Unemployment and the global crisis: UK lecture cancelled
Is Britain justified in lecturing the rest of Europe about how to cope with the global crisis? A couple of weeks ago I looked at some comparative statistics that suggest not: our inflation performance is below average and the ratio of our GDP per capita to the European average has been coming down for years. Today’s European unemployment statistics suggest another economic dimension in which we are not well-placed for de haut en bas hectoring:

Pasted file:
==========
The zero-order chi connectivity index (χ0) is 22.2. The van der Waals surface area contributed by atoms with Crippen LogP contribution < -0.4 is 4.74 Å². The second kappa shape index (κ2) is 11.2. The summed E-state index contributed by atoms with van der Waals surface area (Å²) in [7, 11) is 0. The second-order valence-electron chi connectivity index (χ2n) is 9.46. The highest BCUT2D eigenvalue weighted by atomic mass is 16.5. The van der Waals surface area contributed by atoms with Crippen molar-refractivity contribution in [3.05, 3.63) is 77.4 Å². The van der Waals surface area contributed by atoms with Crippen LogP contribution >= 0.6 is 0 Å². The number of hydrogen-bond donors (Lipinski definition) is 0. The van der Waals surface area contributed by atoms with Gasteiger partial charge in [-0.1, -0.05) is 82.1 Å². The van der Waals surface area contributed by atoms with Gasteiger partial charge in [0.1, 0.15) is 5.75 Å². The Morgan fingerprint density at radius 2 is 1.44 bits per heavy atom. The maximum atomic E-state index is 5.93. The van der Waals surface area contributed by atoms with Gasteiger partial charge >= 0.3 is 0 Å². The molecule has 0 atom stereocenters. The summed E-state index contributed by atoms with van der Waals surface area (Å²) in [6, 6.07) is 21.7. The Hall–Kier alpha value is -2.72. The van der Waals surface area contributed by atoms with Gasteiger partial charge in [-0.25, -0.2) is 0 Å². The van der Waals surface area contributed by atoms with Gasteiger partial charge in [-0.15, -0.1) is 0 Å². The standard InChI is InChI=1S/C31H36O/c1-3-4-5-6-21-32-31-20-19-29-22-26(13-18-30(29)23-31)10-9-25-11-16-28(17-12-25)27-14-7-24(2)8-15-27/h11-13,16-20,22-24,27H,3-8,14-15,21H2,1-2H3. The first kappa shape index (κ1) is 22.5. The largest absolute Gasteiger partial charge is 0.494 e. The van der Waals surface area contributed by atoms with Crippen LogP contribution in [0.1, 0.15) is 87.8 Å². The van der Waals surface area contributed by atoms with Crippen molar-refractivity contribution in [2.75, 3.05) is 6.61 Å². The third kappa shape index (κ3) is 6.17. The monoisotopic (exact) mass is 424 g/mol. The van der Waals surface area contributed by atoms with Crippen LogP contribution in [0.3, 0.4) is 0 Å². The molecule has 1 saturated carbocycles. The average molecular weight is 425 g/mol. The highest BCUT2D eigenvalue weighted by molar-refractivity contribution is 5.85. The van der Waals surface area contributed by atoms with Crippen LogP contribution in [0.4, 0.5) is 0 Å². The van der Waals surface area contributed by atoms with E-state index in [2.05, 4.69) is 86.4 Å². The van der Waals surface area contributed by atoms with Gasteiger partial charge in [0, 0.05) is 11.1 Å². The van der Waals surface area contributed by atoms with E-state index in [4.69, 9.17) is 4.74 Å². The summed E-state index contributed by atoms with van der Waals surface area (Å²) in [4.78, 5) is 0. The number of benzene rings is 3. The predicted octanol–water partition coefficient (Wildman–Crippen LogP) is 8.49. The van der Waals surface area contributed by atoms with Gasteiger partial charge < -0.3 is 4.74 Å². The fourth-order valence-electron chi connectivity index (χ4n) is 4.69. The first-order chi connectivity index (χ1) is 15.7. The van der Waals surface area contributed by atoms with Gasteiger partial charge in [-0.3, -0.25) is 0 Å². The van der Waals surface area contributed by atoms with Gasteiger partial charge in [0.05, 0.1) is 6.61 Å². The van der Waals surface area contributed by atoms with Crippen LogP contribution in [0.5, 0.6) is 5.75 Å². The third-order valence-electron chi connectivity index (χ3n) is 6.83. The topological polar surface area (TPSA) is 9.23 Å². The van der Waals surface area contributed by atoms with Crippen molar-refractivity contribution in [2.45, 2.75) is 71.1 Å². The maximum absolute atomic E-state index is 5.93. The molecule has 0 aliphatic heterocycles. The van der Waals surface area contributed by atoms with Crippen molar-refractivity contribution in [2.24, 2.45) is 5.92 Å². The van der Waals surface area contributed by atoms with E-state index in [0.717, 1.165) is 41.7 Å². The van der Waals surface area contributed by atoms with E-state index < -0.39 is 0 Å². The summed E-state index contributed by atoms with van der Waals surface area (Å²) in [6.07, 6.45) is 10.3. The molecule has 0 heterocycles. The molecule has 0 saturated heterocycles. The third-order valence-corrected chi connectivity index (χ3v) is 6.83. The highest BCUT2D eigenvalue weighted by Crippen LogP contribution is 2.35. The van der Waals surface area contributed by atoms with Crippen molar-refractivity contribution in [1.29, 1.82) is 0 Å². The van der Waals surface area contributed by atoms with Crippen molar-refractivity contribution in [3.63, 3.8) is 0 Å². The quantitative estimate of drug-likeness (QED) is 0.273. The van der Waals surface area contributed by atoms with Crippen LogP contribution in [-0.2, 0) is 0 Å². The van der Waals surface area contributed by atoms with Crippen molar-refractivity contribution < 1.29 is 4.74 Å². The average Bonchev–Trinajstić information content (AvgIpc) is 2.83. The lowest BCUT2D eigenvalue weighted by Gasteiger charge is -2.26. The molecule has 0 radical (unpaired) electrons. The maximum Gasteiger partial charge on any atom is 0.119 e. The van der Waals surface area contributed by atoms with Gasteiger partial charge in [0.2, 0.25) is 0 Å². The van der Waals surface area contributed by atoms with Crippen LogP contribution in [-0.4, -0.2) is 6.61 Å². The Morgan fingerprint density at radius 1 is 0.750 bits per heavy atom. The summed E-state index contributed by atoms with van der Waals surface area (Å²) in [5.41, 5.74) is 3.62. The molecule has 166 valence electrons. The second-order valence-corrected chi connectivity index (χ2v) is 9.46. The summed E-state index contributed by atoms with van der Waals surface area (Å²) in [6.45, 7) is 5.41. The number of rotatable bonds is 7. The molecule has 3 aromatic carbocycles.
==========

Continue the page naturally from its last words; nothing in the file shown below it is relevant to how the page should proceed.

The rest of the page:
May 2008 is an unemployment turning point – unemployment rates began rising after that in both the Euro Area and the EU as a whole. This chart measures what happened to unemployment rates after that point – being above zero means that things are still worse than they were then. Germany gets the gold star; the UK’s performance is pretty similar to the Euro Area and to France. By European standards UK unemployment is still fairly low, but that we can now see is due to our achievements before 2008, we’re no better than middling when it comes to how we’ve fared since then.